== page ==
Connecting to the Outdoors and Neighbors
Working within a small footprint, this remodel for an intergenerational family incorporated simple elements to open up the space both inside and outside.
For this remodel, the aim was a better connection between the home and the backyard, which the client, an intergenerational family, shares freely with neighboring families. The residents on the block have chosen not to incorporate fences into their backyards, encouraging free movement among homes. Built on a narrow, 25-ft.- wide lot, the original house was only 19 ft. wide. In an effort to open it up, the architects wanted to incorporate a wide sliding door on the main floor, which wouldn’t allow for enough bearing wall to remain. The solution was to swap out the classic wood-frame structural system for a steel moment frame welded together prior to construction. The result is a home open along the entire width of the garden, invisibly structurally sound and visibly inviting.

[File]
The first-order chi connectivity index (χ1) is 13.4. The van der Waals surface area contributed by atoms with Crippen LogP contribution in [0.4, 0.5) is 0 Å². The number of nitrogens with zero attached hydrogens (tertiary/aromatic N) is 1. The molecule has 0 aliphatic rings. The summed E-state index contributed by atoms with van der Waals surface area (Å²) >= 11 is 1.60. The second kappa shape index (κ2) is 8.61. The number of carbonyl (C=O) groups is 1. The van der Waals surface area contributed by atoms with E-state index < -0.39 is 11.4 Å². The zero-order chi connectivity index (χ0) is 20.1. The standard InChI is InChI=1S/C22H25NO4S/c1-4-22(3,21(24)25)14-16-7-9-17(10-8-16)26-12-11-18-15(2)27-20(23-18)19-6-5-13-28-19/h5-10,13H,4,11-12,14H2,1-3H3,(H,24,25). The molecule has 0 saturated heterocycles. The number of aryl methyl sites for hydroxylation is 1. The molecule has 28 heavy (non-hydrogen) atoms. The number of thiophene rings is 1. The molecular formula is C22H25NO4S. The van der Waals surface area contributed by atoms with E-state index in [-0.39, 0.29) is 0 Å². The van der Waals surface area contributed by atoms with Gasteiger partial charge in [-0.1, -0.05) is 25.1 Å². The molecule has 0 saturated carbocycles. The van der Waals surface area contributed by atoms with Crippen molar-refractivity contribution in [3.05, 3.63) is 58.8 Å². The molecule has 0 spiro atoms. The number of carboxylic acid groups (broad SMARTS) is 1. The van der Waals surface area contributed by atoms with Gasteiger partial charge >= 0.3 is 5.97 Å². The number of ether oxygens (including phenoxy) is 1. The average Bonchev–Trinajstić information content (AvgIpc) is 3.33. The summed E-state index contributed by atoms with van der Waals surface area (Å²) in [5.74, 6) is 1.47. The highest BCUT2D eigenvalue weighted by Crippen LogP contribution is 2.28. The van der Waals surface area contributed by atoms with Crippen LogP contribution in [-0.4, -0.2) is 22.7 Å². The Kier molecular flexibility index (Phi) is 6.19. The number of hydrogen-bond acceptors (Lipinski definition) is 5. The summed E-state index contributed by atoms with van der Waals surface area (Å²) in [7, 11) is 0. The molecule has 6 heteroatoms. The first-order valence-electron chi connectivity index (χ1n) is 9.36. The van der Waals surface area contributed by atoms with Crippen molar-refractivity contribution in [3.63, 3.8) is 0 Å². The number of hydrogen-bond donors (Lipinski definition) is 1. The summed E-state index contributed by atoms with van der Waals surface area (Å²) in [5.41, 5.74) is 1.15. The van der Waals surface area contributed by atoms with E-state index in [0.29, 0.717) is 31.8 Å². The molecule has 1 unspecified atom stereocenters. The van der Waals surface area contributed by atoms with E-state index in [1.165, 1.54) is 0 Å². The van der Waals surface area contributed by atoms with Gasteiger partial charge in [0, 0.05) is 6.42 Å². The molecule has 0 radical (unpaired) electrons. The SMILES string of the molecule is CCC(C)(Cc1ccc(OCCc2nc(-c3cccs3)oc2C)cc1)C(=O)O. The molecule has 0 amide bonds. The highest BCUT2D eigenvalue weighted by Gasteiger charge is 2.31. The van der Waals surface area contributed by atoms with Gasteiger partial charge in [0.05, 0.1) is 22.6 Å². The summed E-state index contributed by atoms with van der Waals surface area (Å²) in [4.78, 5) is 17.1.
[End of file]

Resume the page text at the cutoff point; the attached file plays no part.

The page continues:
The interiors were split up into remodeled space and new construction. Given the modest footprint of the house, it was important that one couldn’t distinguish the new construction from the remodeled space, which ultimately makes the spaces feel more generous in size. The raw-steel stair sits at the intersection of the new and old buildings.
Skylights at the top of the stair draw light down into the middle of the footprint and augment the beautiful surface of the steel. To take the focus away from the 1970s-era low ceilings in the remodeled space, the quartz backsplash was extended from countertop to ceiling. In addition, the usual upper cabinets were eliminated in favor of a single linear shelf. These two design moves make the wall the focus instead of the ceiling.